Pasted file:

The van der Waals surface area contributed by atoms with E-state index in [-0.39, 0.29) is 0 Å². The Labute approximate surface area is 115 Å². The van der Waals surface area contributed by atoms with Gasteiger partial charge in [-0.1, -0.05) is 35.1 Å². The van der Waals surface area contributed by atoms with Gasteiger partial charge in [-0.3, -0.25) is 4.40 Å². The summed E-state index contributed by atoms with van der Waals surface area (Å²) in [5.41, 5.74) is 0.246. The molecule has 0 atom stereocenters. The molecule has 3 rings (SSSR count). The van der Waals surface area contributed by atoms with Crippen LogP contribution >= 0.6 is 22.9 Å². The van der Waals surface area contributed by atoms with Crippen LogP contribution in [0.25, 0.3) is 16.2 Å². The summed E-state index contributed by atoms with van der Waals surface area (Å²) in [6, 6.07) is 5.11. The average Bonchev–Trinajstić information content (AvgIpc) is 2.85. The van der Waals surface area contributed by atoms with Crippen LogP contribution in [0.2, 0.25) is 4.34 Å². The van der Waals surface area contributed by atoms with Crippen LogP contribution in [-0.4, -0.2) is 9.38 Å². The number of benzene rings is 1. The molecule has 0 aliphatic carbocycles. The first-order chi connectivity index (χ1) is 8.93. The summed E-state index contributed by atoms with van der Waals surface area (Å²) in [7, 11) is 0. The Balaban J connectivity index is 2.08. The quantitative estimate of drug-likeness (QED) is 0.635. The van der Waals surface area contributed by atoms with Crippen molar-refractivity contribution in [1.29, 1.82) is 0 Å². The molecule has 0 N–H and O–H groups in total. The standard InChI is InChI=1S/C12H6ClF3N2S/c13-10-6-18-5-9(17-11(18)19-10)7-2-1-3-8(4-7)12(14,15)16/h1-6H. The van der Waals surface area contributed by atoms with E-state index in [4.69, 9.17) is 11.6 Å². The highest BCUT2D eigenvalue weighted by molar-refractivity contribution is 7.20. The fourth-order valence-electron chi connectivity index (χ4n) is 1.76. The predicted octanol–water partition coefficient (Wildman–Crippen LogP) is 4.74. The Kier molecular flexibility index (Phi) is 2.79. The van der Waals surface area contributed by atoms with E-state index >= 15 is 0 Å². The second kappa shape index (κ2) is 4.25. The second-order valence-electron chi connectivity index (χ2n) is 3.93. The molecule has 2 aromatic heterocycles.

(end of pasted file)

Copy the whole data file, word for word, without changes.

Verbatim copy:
The van der Waals surface area contributed by atoms with E-state index in [-0.39, 0.29) is 0 Å². The Labute approximate surface area is 115 Å². The van der Waals surface area contributed by atoms with Gasteiger partial charge in [-0.1, -0.05) is 35.1 Å². The van der Waals surface area contributed by atoms with Gasteiger partial charge in [-0.3, -0.25) is 4.40 Å². The summed E-state index contributed by atoms with van der Waals surface area (Å²) in [5.41, 5.74) is 0.246. The molecule has 0 atom stereocenters. The molecule has 3 rings (SSSR count). The van der Waals surface area contributed by atoms with Crippen LogP contribution >= 0.6 is 22.9 Å². The van der Waals surface area contributed by atoms with Crippen LogP contribution in [0.25, 0.3) is 16.2 Å². The summed E-state index contributed by atoms with van der Waals surface area (Å²) in [6, 6.07) is 5.11. The average Bonchev–Trinajstić information content (AvgIpc) is 2.85. The van der Waals surface area contributed by atoms with Crippen LogP contribution in [0.2, 0.25) is 4.34 Å². The van der Waals surface area contributed by atoms with Crippen LogP contribution in [-0.4, -0.2) is 9.38 Å². The number of benzene rings is 1. The molecule has 0 aliphatic carbocycles. The first-order chi connectivity index (χ1) is 8.93. The summed E-state index contributed by atoms with van der Waals surface area (Å²) in [7, 11) is 0. The Balaban J connectivity index is 2.08. The quantitative estimate of drug-likeness (QED) is 0.635. The van der Waals surface area contributed by atoms with Crippen molar-refractivity contribution in [1.29, 1.82) is 0 Å². The molecule has 0 N–H and O–H groups in total. The standard InChI is InChI=1S/C12H6ClF3N2S/c13-10-6-18-5-9(17-11(18)19-10)7-2-1-3-8(4-7)12(14,15)16/h1-6H. The van der Waals surface area contributed by atoms with E-state index in [4.69, 9.17) is 11.6 Å². The highest BCUT2D eigenvalue weighted by molar-refractivity contribution is 7.20. The fourth-order valence-electron chi connectivity index (χ4n) is 1.76. The predicted octanol–water partition coefficient (Wildman–Crippen LogP) is 4.74. The Kier molecular flexibility index (Phi) is 2.79. The van der Waals surface area contributed by atoms with E-state index >= 15 is 0 Å². The second kappa shape index (κ2) is 4.25. The second-order valence-electron chi connectivity index (χ2n) is 3.93. The molecule has 2 aromatic heterocycles.